A recent report by cross-party think-tank Civitas has highlighted the enormous strain that agency staffing costs are placing on NHS funding resources. Civitas states quite clearly that current spending patterns are highly inefficient, citing the disparity between the cost of an agency nurse at around £25 per hour (equivalent to approximately £50,000 per annum) compared to an NHS band 5 nurse who would earn a salary of between £21,478 and £27,901. It’s a similar story with doctors. NHS consultants earn between £75,249 and £101,451, yet the NHS is typically charged around £1,760 a day for an agency consultant. This translates to a full-time salary of over £450,000 – more than four times that of a similarly qualified NHS employee.
Lack of investment in training is the root cause
Although senior NHS executives clearly recognise this issue, find a rapid solution is no simple task. Healthcare executive search and the recruitment of medical professionals from agencies is an absolute necessity if service providers are to attract the talent they need to meet patients’ requirements. Yet this reliance on agency staff has arisen because of a longstanding lack of investment in training and education, which has led to the current shortfall in suitably qualified staff. The allocation of greater funding to support sufficient training will require some bold decision-making at the most senior levels.
A broad range of benefits for the health sector
It’s clear that more investment now will lead to cost savings in the years to come. Yet investment in training could deliver a far wider range of benefits than just budgetary. A rise in the number of qualified professional would increase competition for the most popular medical placements, and encourage more medics to explore alternative areas that are currently suffering the greatest shortfall in recruitment, such as A&E. There’s also a potential benefit for medical staff, as although many agency professionals currently enjoy lucrative contracts, many are likely to place greater value on the security of a permanent role and the enhanced career opportunities that come with a full-time position. This may not seem sufficient to off-set the high pay rates for agency staff, but as many agencies earn a significant margin, the very high costs to the NHS don’t always translate directly to very high day rates for medics.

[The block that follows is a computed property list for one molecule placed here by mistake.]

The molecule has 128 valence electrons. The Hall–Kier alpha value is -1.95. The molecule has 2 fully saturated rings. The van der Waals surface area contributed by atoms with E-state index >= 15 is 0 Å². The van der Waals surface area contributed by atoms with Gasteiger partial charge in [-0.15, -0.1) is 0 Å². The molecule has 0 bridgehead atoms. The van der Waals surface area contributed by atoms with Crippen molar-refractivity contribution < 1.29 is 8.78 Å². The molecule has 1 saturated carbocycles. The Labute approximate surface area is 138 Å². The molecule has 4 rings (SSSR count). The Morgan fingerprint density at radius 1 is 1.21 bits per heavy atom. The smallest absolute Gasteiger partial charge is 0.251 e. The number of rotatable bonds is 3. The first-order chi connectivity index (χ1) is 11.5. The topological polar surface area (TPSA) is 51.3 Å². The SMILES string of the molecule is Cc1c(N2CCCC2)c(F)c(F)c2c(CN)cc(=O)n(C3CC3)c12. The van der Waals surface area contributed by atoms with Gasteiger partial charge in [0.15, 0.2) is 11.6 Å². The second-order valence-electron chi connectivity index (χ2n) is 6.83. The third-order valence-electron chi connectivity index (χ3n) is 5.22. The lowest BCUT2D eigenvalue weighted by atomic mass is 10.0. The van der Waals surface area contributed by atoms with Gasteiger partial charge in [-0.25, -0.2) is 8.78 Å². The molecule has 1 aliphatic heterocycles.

No short-term solution in sight
Of course, even if further investment is forthcoming, the shortage of skilled medical professionals won’t be solved overnight, and in the short to medium term, it seems inevitable that the NHS will continue to pay high fees to ensure service provision is not compromised. NHS Executives therefore face a conundrum about how best to spend their budgets. They must find a balance between meeting demand today, which requires a significant level of agency staff, and efficient delivery of services in the future, which means gradually reducing their reliance on agencies. To find such a balance, the NHS requires seasoned leaders with the experience and vision to find a way forward.
Stone Executive is a well-respected healthcare executive search firm with a strong track-record of identifying and attracting leading talent for a wide range of public and private sector healthcare clients. Our healthcare headhunters are experts in healthcare executive recruitment, boasting a professional network that spans NHS trusts, Strategic Health Authorities, private hospitals and some of the brightest talent in the sector, both in the UK and overseas.
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